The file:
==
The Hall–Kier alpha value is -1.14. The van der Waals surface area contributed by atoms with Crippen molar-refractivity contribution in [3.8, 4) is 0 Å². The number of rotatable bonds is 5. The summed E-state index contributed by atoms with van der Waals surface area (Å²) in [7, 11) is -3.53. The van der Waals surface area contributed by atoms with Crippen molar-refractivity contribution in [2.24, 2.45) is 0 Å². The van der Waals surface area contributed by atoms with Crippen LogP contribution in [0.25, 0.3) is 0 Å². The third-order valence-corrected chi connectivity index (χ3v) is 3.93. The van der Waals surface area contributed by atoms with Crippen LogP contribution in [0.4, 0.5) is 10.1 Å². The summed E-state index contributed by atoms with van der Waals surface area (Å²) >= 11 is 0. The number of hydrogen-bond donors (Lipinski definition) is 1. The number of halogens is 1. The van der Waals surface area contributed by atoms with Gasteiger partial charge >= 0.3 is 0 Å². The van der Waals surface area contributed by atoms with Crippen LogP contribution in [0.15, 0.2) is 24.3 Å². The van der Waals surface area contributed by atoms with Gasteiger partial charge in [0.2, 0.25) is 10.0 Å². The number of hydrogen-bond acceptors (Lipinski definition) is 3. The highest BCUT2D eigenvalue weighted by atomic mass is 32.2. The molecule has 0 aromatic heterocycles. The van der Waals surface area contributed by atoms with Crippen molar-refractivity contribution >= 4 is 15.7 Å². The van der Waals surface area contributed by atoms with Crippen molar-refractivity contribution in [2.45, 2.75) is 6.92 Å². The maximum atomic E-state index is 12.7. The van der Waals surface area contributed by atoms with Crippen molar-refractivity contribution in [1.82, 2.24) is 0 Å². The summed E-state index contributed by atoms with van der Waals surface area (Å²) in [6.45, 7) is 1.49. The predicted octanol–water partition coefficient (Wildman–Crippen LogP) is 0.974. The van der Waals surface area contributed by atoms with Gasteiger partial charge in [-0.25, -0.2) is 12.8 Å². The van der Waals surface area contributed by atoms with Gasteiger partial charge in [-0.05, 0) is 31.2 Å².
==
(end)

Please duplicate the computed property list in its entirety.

The Hall–Kier alpha value is -1.14. The van der Waals surface area contributed by atoms with Crippen molar-refractivity contribution in [3.8, 4) is 0 Å². The number of rotatable bonds is 5. The summed E-state index contributed by atoms with van der Waals surface area (Å²) in [7, 11) is -3.53. The van der Waals surface area contributed by atoms with Crippen molar-refractivity contribution in [2.24, 2.45) is 0 Å². The van der Waals surface area contributed by atoms with Crippen LogP contribution in [0.25, 0.3) is 0 Å². The third-order valence-corrected chi connectivity index (χ3v) is 3.93. The van der Waals surface area contributed by atoms with Crippen LogP contribution in [0.4, 0.5) is 10.1 Å². The summed E-state index contributed by atoms with van der Waals surface area (Å²) >= 11 is 0. The number of hydrogen-bond donors (Lipinski definition) is 1. The number of halogens is 1. The van der Waals surface area contributed by atoms with Gasteiger partial charge >= 0.3 is 0 Å². The van der Waals surface area contributed by atoms with Crippen LogP contribution in [0.15, 0.2) is 24.3 Å². The van der Waals surface area contributed by atoms with Gasteiger partial charge in [0.2, 0.25) is 10.0 Å². The number of hydrogen-bond acceptors (Lipinski definition) is 3. The highest BCUT2D eigenvalue weighted by atomic mass is 32.2. The molecule has 0 aromatic heterocycles. The van der Waals surface area contributed by atoms with Crippen molar-refractivity contribution >= 4 is 15.7 Å². The van der Waals surface area contributed by atoms with Crippen molar-refractivity contribution in [2.45, 2.75) is 6.92 Å². The maximum atomic E-state index is 12.7. The van der Waals surface area contributed by atoms with Crippen molar-refractivity contribution in [1.82, 2.24) is 0 Å². The summed E-state index contributed by atoms with van der Waals surface area (Å²) in [6.45, 7) is 1.49. The predicted octanol–water partition coefficient (Wildman–Crippen LogP) is 0.974. The van der Waals surface area contributed by atoms with Gasteiger partial charge in [-0.25, -0.2) is 12.8 Å². The van der Waals surface area contributed by atoms with Gasteiger partial charge in [-0.05, 0) is 31.2 Å².